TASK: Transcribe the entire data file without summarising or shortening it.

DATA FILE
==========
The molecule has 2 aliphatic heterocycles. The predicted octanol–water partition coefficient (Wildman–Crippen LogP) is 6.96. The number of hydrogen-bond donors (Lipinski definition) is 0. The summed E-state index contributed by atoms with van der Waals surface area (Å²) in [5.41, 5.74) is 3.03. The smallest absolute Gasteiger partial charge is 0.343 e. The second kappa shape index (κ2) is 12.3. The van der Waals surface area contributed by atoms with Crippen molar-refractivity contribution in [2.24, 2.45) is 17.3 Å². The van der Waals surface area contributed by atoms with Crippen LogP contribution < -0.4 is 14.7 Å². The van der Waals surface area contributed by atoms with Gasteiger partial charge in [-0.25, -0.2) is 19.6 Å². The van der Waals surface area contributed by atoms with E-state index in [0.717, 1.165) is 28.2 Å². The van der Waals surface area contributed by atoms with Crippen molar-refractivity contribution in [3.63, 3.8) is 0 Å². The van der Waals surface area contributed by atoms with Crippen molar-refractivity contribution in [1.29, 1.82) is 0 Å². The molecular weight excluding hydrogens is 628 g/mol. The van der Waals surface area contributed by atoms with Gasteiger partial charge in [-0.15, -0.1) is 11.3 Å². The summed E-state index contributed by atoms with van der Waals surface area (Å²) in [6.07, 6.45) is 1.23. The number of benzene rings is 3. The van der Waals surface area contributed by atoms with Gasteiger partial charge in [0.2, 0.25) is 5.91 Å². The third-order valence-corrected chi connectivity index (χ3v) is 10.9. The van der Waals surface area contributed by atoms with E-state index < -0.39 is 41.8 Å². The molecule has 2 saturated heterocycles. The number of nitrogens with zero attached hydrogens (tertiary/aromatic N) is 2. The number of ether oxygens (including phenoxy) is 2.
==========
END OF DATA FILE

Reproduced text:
The molecule has 2 aliphatic heterocycles. The predicted octanol–water partition coefficient (Wildman–Crippen LogP) is 6.96. The number of hydrogen-bond donors (Lipinski definition) is 0. The summed E-state index contributed by atoms with van der Waals surface area (Å²) in [5.41, 5.74) is 3.03. The smallest absolute Gasteiger partial charge is 0.343 e. The second kappa shape index (κ2) is 12.3. The van der Waals surface area contributed by atoms with Crippen molar-refractivity contribution in [2.24, 2.45) is 17.3 Å². The van der Waals surface area contributed by atoms with Crippen LogP contribution < -0.4 is 14.7 Å². The van der Waals surface area contributed by atoms with Gasteiger partial charge in [-0.25, -0.2) is 19.6 Å². The van der Waals surface area contributed by atoms with E-state index in [0.717, 1.165) is 28.2 Å². The van der Waals surface area contributed by atoms with Crippen molar-refractivity contribution in [3.63, 3.8) is 0 Å². The van der Waals surface area contributed by atoms with Crippen molar-refractivity contribution in [1.29, 1.82) is 0 Å². The molecular weight excluding hydrogens is 628 g/mol. The van der Waals surface area contributed by atoms with Gasteiger partial charge in [-0.15, -0.1) is 11.3 Å². The summed E-state index contributed by atoms with van der Waals surface area (Å²) in [6.07, 6.45) is 1.23. The number of benzene rings is 3. The van der Waals surface area contributed by atoms with Gasteiger partial charge in [0.2, 0.25) is 5.91 Å². The third-order valence-corrected chi connectivity index (χ3v) is 10.9. The van der Waals surface area contributed by atoms with E-state index < -0.39 is 41.8 Å². The molecule has 2 saturated heterocycles. The number of nitrogens with zero attached hydrogens (tertiary/aromatic N) is 2. The number of ether oxygens (including phenoxy) is 2.